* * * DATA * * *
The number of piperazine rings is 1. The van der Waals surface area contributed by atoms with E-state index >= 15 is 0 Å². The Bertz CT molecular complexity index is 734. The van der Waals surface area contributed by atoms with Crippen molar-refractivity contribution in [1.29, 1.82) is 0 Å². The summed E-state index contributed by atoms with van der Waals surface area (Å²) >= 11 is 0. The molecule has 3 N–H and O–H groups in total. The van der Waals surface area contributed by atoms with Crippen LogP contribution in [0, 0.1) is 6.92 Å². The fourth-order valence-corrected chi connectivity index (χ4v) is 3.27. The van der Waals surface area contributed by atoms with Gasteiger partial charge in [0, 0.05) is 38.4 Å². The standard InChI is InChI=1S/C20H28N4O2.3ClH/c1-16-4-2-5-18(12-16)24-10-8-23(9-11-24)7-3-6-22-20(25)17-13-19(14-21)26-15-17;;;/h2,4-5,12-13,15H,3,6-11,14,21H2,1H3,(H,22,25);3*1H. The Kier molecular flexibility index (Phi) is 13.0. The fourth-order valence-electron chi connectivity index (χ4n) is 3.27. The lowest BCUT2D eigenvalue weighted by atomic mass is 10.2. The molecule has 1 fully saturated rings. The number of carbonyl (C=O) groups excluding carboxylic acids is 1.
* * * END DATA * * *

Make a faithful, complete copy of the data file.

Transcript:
The number of piperazine rings is 1. The van der Waals surface area contributed by atoms with E-state index >= 15 is 0 Å². The Bertz CT molecular complexity index is 734. The van der Waals surface area contributed by atoms with Crippen molar-refractivity contribution in [1.29, 1.82) is 0 Å². The summed E-state index contributed by atoms with van der Waals surface area (Å²) >= 11 is 0. The molecule has 3 N–H and O–H groups in total. The van der Waals surface area contributed by atoms with Crippen LogP contribution in [0, 0.1) is 6.92 Å². The fourth-order valence-corrected chi connectivity index (χ4v) is 3.27. The van der Waals surface area contributed by atoms with Gasteiger partial charge in [0, 0.05) is 38.4 Å². The standard InChI is InChI=1S/C20H28N4O2.3ClH/c1-16-4-2-5-18(12-16)24-10-8-23(9-11-24)7-3-6-22-20(25)17-13-19(14-21)26-15-17;;;/h2,4-5,12-13,15H,3,6-11,14,21H2,1H3,(H,22,25);3*1H. The Kier molecular flexibility index (Phi) is 13.0. The fourth-order valence-electron chi connectivity index (χ4n) is 3.27. The lowest BCUT2D eigenvalue weighted by atomic mass is 10.2. The molecule has 1 fully saturated rings. The number of carbonyl (C=O) groups excluding carboxylic acids is 1.